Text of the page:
Austria 2008: Rising to the Challenge

In many respects, Austria’s 2008 vintage follows 2007 seamlessly. The white wines once again are light on their feet and distinguished by refreshing acidity and well-defined varietal fruit character. Due to the conditions of the growing season, ripeness came late, and the patience of even the best vintners was once again put to the test.

The 2008 growing season. An old vintners’ saying is appropriate for this year: the more difficult the vintage, the more interesting the wines. Weather conditions in 2008 made this one of the trickiest vintages in recent years and demanded very careful selection of only the best grapes at harvest.

Following a very mild winter, the apricot trees bloomed between March 10 and the end of that month, a reliable predictor of early bud break for the grapevines. But this was followed by rather cool spring weather, with the result that the flowering actually took place within the usual time period: between June 5 and 20. Unusually copious rainfall in June and July, in conjunction with warm nighttime temperatures, kept growers on their toes. Then a short warm and sunny period in September was followed by a cool, foggy, and damp autumn, which delayed the ripening process.

Recurring rain and vacillating temperatures throughout the growing season required growers to keep a cool head. Proper canopy management, well-timed disease-prevention measures and restriction of yields were essential for achieving healthy, ripe fruit. From the end of October until the first snowfalls in December, the weather remained stable. Strong winds in November dried the grape bunches and warded off fungal disease. Growers achieved their desired ripeness levels only by waiting patiently. Smaragd-quality wines could be made in the Wachau only through meticulous manual selection and by harvesting in mid-November—or even later. Judicious hand-harvesting necessitated several passes through the vineyard, and the last riesling grapes were harvested in December in Kamptal. Cool autumn temperatures promoted clear fruit expression and accurate varietal character in 2008.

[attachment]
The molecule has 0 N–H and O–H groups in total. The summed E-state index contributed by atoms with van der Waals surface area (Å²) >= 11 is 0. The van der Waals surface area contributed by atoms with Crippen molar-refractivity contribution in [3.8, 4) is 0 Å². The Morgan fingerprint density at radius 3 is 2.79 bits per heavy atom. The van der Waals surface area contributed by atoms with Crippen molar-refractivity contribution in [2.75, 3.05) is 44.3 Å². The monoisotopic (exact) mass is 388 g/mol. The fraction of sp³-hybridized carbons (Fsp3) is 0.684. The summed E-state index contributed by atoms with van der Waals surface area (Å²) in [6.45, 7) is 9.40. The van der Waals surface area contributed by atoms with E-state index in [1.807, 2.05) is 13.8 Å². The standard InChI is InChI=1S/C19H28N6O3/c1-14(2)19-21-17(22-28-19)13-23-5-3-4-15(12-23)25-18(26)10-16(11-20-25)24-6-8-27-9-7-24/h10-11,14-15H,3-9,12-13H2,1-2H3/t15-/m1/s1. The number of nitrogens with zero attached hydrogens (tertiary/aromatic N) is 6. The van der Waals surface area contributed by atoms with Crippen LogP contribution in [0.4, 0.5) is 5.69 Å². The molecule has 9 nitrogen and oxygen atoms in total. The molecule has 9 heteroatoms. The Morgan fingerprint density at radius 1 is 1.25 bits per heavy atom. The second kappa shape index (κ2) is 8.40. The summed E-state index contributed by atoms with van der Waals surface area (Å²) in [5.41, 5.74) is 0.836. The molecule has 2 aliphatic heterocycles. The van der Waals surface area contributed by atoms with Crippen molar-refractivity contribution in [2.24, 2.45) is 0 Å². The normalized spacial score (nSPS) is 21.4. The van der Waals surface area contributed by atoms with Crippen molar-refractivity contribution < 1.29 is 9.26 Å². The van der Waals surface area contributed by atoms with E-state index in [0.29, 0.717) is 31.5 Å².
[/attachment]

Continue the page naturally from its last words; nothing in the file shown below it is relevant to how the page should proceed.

An early look at the wines. The early harvested white wines make a fruity and pleasantly refreshing impression. With lower alcohol levels than in most recent years, these wines offer easy drinking pleasure. Just as in the 2007s, the young 2008s offer a nicely balanced play of acid that is typical of Austrian wine.

The premium wines of the vintage were harvested from late November into early December and were the result of strict sorting of the grapes. These wines initially developed slowly but are now turning into thoroughly juicy, elegant wines with brilliant fruit and vibrant structure. They appear to possess the balance and concentration, and enough richness and smoothness of texture, to offer the potential for 10 to 20 years of bottle aging.

Of particular note is the expressive spiciness and pronounced peppery character of the vintage’s grüner veltliners, a characteristic that is often juxtaposed with ripe apple and melon fruit flavors. This means complex wines with well-defined varietal character that do not rely on heady alcohol for amplitude. Riesling exhibits classic vibrant stone fruit aromas and flavors firmly woven into a fine-boned and piquant acid structure. The Burgundian family is distinguished by the nutty aromas so typical for these varieties.

An additional variety, sauvignon blanc, is receiving increasing attention in the market and was especially successful in 2008. Sauvignon is the darling variety of Styria, Austria’s southernmost wine region. This region has made tremendous efforts in recent years and has truly showcased its strengths in the last two tricky vintages. Step by step, Styrian sauvignon blanc has established its deserved position in the international market.

As might be expected, the cooler weather in both 2007 and 2008 did not make it easy to produce high-quality red wines. Rain brought tremendous botrytis pressure. While there are a few very good reds, these items tend to be available only in very small quantities and from the most experienced producers. Consumers seeking out Austria’s red wines should look for examples from the 2006 vintage, which are in a totally different quality league.

Producers of noble sweet wines report that the 2007s are reminiscent of wines from the 1998 vintage. Aficionados of complex sweet wines with significant residual sugar will adore the 2007 wines, and barrel samples of 2008 are equally promising.

In summary, the efforts of growers were widely rewarded in 2008. Streamlined, refreshing, fine-boned wines with good acid spine are the standard. Owing to their structures, most of the vintage’s better examples will likely offer enjoyment for 10 to 20 years. Powerful late-harvested wines from the best hillside vineyards will prove to be exceptional wines for special occasions. But due to extreme selection in the top vineyards, only half of the usual harvest volume was achieved by most estates.

(Editor’s note: Coverage in this issue is limited to Austria’s white wines—and mostly to producers who are currently sending wine to the U.S. market. Wines reviewed in full are also generally limited to those that the producers ship to the U.S.)

Vienna-based Peter Moser has been senior editor of Falstaff magazine, Austria's leading consumer wine magazine, since 1997. Since 1989 he has tasted virtually all of the top Austrian wines annually for his Falstaff Weinguide. His coverage of recent vintages of Austrian wine has appeared in Issues 141, 135, 129 and 123 of the IWC.